The LCR 38 Special is light as a potato chip, reliable as dirt, butter smooth trigger, and accurate as all heck. I use to compete in combat pistol matches and bowling pin shoots. And, I'm a retired teacher, so I taught her how to shoot her new guns. She's deadly and quick on pie plates at 21 feet. Don't believe the myth that a mouse gun or a snubby is hard to shoot or inaccurate. It just takes some "proper and patient training". The nice thing about a revolver is there are no safeties or malfunctions to deal with. Ya pull the trigger and it goes BANG! My girl friend shoots her LCR 22 about 75% of the time and her LCR 38 Special about 25% of the time. They're almost exactly the same so she builds muscle memory with either gun. She just loves them both. My girl friend preferred the stock grips on both guns over any of the aftermarket grips. The 38 is her bedside gun and the 22 is her New York reload. Don't get all caught up in the power or caliber thing. Hornady Critical Defense 38 Special ammo will get the job done with plenty of authority. (But practice with the cheap stuff.)

Truth be told, there are a whole bunch of nice guns which your girl friend could handle just fine, so it just boils down to her personal preference. But I can only relate my personal and very extensive experience with the LCR in 22 and 38 caliber. Just get her what ever she wants and can handle, which might be different then what you want her to have.

One further note. I'm not a believer in laser sights as they're no substitute for good marksmanship skills. But that's just me. Others may have a different opinion of them. My girl friend does just fine without one. She can out shoot almost all guys because they don't practice, and she does, A LOT ! And I really mean A LOT because she just loves the shooting sport. She can easily go through a box of 500 22's in two days. Now that's cheap practice ! ! ! As mentioned in the video, when practicing with the 22, load it with just 5 rounds (it holds 8), as that's all you'd have in the 38.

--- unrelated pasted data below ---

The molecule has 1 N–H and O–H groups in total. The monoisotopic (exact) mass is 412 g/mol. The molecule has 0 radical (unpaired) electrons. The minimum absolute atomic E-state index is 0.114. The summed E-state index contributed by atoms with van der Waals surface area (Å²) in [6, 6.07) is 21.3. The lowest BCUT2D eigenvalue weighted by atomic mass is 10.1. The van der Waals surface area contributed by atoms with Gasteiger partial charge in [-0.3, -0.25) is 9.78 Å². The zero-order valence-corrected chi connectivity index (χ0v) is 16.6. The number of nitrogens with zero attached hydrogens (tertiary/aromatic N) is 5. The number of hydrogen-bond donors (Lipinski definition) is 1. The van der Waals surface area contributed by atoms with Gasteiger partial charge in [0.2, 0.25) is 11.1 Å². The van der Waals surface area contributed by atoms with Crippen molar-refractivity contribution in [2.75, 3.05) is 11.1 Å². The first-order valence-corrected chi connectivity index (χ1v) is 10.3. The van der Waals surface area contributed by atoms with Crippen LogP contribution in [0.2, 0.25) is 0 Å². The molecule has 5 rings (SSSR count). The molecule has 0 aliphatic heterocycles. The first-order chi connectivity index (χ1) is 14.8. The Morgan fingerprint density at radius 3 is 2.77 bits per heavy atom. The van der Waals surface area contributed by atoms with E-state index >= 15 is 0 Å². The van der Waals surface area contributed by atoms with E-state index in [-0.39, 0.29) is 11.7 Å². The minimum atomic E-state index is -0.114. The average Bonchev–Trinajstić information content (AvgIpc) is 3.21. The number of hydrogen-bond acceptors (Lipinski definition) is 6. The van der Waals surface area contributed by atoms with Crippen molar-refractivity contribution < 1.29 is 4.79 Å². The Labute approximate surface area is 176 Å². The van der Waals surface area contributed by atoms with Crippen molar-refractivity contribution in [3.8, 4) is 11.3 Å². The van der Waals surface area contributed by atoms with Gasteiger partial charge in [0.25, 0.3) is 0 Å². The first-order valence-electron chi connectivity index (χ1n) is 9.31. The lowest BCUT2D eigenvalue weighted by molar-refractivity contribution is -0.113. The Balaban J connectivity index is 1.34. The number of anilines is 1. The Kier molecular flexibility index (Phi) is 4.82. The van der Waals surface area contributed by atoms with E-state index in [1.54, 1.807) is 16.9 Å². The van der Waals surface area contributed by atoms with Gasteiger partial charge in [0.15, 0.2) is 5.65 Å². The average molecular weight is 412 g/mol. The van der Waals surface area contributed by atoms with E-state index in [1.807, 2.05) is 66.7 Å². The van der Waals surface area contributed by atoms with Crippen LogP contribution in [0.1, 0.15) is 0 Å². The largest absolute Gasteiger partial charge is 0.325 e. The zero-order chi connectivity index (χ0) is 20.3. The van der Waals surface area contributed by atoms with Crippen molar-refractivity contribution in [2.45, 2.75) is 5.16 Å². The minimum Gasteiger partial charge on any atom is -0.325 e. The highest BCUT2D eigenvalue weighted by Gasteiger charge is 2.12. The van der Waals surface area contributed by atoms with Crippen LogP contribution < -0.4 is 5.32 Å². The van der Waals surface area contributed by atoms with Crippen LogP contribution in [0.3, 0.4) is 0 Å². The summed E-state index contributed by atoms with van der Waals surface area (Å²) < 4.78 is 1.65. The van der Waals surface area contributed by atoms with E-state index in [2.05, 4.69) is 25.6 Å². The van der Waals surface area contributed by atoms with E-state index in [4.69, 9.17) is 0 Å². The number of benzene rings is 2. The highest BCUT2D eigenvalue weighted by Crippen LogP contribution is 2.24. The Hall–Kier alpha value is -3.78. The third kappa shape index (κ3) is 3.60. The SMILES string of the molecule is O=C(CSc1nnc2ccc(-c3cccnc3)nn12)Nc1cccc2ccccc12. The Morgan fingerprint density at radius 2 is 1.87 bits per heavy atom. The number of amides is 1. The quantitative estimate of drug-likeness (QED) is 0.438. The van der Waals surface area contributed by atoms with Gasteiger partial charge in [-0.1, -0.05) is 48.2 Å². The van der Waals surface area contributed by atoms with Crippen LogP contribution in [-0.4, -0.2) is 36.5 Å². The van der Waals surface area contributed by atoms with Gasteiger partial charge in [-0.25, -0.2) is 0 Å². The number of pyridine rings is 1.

Watch the vids and notice how little the 38 recoils in the top video. Unlike a lot of guns in this genre, it's grip completely encases the back strap and there's a blue spongy material inside the grip which covers the backstrap and really helps to reduce the felt recoil. Also notice it's long range accuracy. Before you buy anything, go to youtube and do a search on any gun you're interested in. You will find a ton of really excellent gun review videos, including concealed carry for women.

Happy shooting and Semper Fi

Don <><


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Old 09-26-2012, 06:39 PM   #17
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Let me add that she is 5'2" about 110 pounds. I don't know if that makes a significant difference as to what firearms would best suit her.

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Old 09-26-2012, 07:07 PM   #18
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Originally Posted by Xelazaughra View Post
Let me add that she is 5'2" about 110 pounds. I don't know if that makes a significant difference as to what firearms would best suit her.
As has been said, physically larger firearms generally will have less felt recoil with similar ammunition. Of course, she has to be able to lift it and hold it on target. She should try a variety at a range with rentals if possible. If you have to pick one for her, it would be like trying to pick a bra she would really like, long odds. I do love the soft shooting of my GP100 with .38 target loads, but with its 6" barrel, it might be left as the "range gun" should she want to concealed carry.
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Old 09-26-2012, 09:36 PM   #19
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I would get her a model 60 marlin. let her get the basics down. I have never had anyone say no when I asked if I could shoot their gun a few times. after a while she will shoot a gun she likes. My wife is pretty small after she got some experience her favorite gun is a ruger blackhawk chambered in 357 with a 6.5" barrel. I know very small woman that carries a judge chambered in 454 casull. She shoots it a lot. She has a LCP she carries when she is dressed for a night on the town.

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Old 09-26-2012, 09:46 PM   #20
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OK, I'm a geezer, but I agree with OC.

Start her on 22LRs. Rifles and pistols with some weight to

them, till she gets accustomed to shooting and recoil.

But let her select her own pistol, after she's

tried a lot of alternatives.